From Endurance to Dressage
With quality in mind, I saddled Speedy for our Sunday ride. Now that school has resumed and I have to go to work every weekday morning, my weekend rides have to really count. This sometimes sets me up for failure as I often put a lot of pressure on those two rides. Other times I revel in the luxury of having two days to ride both horses; this was one of those weekends.
Speedy tried all of his usual things; fussing to the right, serious head tilt, stiff when tracking left, and so on. Rather than get upset, I just narrowed my focus and tried to get the very best I could from each stride.
Tracking left is becoming a bit of an issue. He is just so dang stiff that direction. (I am wondering if he needs another adjustment by the chiropractor; I need to think about that.) In an effort to get some softness on that left rein, we did more counter canter. I was pretty happy with the result, bone jarring as it was. We did a 20-meter circle on the left lead, crossed the diagonal, and did a full 20-meter counter canter circle at the other end of the arena without losing the canter. And we did it more than once.
It wasn't perfect, but I've only been able to do that exercise ... never. I did manage some counter canter half circles with Christian Schacht in June, but we did a full circle this weekend. And I could feel Speedy's relief when we were back on the correct bend. It helped him see that some bend is a good thing.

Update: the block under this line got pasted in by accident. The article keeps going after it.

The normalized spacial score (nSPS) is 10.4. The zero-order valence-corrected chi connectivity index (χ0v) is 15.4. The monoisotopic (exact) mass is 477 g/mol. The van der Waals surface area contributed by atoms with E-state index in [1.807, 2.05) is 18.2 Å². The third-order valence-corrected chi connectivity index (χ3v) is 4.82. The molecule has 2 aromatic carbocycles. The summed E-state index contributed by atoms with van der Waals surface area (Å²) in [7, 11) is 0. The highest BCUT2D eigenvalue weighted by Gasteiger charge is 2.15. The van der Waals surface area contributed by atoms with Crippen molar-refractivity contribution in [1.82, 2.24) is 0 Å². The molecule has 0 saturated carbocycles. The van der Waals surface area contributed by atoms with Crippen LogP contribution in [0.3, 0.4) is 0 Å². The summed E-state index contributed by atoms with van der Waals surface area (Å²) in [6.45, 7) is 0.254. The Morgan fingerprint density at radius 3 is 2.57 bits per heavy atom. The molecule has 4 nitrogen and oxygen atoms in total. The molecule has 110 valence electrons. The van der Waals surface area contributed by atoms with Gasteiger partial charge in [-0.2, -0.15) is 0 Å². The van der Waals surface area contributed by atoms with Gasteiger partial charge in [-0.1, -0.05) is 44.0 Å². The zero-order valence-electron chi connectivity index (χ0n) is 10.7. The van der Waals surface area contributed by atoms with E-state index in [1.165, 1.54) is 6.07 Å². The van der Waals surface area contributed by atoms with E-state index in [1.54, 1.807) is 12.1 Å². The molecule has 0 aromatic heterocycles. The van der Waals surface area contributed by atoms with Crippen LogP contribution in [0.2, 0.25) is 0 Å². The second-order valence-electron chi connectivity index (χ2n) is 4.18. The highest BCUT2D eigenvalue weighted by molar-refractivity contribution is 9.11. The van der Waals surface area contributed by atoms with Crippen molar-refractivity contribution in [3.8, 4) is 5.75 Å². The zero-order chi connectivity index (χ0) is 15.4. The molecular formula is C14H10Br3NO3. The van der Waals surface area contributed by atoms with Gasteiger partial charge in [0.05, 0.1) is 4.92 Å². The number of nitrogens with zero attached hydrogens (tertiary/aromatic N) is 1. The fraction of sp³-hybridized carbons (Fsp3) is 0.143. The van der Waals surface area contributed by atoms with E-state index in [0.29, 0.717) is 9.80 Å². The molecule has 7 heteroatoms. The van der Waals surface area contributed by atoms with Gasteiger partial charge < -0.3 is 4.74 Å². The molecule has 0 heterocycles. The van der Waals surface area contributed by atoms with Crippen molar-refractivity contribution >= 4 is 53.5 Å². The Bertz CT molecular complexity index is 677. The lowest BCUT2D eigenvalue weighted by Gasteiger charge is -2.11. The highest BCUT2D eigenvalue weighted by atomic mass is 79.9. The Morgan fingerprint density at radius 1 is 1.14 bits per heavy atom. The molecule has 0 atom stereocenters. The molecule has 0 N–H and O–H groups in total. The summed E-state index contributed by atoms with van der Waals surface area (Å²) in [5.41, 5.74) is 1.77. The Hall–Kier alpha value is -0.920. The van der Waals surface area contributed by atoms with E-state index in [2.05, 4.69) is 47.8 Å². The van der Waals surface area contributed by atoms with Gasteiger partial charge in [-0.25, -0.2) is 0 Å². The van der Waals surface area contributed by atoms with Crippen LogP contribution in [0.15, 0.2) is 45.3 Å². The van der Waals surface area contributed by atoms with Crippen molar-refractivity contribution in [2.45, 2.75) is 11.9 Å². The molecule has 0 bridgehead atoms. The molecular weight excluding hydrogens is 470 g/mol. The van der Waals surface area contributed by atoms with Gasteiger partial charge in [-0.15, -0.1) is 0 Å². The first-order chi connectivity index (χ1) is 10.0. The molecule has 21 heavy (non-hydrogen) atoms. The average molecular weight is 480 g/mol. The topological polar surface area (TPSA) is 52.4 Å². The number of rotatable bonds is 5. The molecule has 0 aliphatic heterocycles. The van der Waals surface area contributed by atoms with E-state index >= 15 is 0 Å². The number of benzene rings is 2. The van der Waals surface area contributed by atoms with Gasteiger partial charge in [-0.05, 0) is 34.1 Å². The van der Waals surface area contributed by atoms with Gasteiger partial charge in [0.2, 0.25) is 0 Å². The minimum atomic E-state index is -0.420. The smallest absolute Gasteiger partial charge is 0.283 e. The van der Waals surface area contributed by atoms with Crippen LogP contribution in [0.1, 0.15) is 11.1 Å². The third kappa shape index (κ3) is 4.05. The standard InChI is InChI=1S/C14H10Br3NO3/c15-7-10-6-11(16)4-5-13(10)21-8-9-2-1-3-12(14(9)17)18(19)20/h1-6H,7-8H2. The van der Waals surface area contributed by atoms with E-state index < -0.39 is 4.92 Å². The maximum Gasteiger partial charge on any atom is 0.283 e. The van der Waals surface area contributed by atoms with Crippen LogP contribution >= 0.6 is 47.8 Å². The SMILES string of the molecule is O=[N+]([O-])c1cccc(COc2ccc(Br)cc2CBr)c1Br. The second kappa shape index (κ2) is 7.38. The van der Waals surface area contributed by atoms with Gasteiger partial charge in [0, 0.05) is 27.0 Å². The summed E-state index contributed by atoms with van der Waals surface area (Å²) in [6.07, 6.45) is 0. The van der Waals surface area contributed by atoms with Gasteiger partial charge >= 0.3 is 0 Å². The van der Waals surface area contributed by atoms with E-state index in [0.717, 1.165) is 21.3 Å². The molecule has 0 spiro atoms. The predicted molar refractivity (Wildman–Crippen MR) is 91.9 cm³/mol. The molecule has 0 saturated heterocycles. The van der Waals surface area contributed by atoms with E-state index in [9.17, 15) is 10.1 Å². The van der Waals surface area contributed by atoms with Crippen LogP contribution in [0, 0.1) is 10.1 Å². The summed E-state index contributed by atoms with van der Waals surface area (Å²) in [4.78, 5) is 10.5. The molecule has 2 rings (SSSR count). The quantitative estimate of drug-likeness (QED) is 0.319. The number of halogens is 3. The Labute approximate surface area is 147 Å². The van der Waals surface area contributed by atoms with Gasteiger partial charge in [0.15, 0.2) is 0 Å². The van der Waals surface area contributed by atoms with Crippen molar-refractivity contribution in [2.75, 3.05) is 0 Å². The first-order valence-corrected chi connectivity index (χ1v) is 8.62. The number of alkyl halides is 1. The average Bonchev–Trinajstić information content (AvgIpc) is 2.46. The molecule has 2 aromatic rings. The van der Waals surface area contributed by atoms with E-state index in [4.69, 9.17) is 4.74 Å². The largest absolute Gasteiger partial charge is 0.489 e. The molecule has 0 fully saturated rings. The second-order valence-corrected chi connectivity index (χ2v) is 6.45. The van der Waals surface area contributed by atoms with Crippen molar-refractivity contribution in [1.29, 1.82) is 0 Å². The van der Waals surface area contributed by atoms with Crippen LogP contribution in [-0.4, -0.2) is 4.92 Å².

I had much better luck with our right lead canter. I decided to just work on adjusting his trot work to the right by shortening and lengthening his stride with my seat. He shortened his stride quite easily; when I asked for a bigger stride, he kept breaking into the canter. I decided that I needed to be much quieter with my legs as I asked for the longer stride, but it also gave me some information about getting a better canter transition.
Once his trot work was pretty adjustable, I went ahead and asked for the right lead canter. Usually, I sit and then ask with an inside leg at the girth and the outside leg just behind the girth. This time, I simply sat lightly and thought canter ... and was rewarded with a much softer transition. We made a few circles and did a few trot to canter transitions.
Focusing on quality makes it easy to be pleased with the ride!
About the Writer and Rider
I am a lifelong rider.
I began endurance riding in 1996 where I ultimately completed five, one-day 100 mile races, the 200-mile Death Valley Encounter, and numerous other 50, 65, and 75 mile races. I began showing dressage in 2010.
Welcome to my dressage journey.
About Speedy G
Speedy went from endurance horse to dressage horse. After helping me earn a USDF Bronze medal in the summer of 2020, he is now semi-retired. Speedy is a 2004, 15'1 hand, purebred Arabian gelding. His Arabian Horse Registry name is G Ima Starr FA.
Izzy was started as a four-year old and then spent the next 18 months in pasture growing up. I bought him as a six-year old, and together, we are showing at the lower levels. He is a 2008, 16'3 hand warmblood gelding. His Rheinland Pfalz-saar International (RPSI) name is Imperioso.
National Rider Awards
State Rider Awards
State Horse Awards
CDS Sapphire Rider Award
Third Level: 63.514%
Third Level: 62.105%
2023 Show Season
(r) Ride-a-Test Clinic
2023 Show Schedule
*** SCEC 10/15-16/22
2022 Completed …
(*) Tehachapi 5/22/22
(*) Tehachapi 7/24/22
(***) Tehachapi 8/28/22
2023 Qualifying Scores
Regional Adult Amateur Competition (RAAC)
Qualifying Training Level
3 Scores/2 Judges/60%:
Score 1: 62.115%